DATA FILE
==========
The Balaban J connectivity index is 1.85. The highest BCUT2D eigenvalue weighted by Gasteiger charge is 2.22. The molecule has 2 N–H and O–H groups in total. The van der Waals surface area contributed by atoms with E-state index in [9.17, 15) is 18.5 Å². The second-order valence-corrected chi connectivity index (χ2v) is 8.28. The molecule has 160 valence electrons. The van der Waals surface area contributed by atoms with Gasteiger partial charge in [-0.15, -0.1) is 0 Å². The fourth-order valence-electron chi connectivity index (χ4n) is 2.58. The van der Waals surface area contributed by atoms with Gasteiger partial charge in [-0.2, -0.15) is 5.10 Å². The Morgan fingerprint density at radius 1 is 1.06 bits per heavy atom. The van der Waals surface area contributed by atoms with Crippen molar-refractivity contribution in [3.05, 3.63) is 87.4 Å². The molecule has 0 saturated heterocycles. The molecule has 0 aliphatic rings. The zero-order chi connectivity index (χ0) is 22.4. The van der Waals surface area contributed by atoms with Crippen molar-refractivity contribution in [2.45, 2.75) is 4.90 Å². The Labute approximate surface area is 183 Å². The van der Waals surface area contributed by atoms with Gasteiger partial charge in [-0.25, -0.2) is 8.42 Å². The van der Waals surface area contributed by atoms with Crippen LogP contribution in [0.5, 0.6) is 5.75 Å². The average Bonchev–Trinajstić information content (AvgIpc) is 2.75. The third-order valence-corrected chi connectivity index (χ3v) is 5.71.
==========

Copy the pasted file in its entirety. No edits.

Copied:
The Balaban J connectivity index is 1.85. The highest BCUT2D eigenvalue weighted by Gasteiger charge is 2.22. The molecule has 2 N–H and O–H groups in total. The van der Waals surface area contributed by atoms with E-state index in [9.17, 15) is 18.5 Å². The second-order valence-corrected chi connectivity index (χ2v) is 8.28. The molecule has 160 valence electrons. The van der Waals surface area contributed by atoms with Gasteiger partial charge in [-0.15, -0.1) is 0 Å². The fourth-order valence-electron chi connectivity index (χ4n) is 2.58. The van der Waals surface area contributed by atoms with Gasteiger partial charge in [-0.2, -0.15) is 5.10 Å². The Morgan fingerprint density at radius 1 is 1.06 bits per heavy atom. The van der Waals surface area contributed by atoms with Crippen molar-refractivity contribution in [3.05, 3.63) is 87.4 Å². The molecule has 0 saturated heterocycles. The molecule has 0 aliphatic rings. The zero-order chi connectivity index (χ0) is 22.4. The van der Waals surface area contributed by atoms with Crippen molar-refractivity contribution in [2.45, 2.75) is 4.90 Å². The Labute approximate surface area is 183 Å². The van der Waals surface area contributed by atoms with Gasteiger partial charge in [-0.25, -0.2) is 8.42 Å². The van der Waals surface area contributed by atoms with Crippen LogP contribution in [0.5, 0.6) is 5.75 Å². The average Bonchev–Trinajstić information content (AvgIpc) is 2.75. The third-order valence-corrected chi connectivity index (χ3v) is 5.71.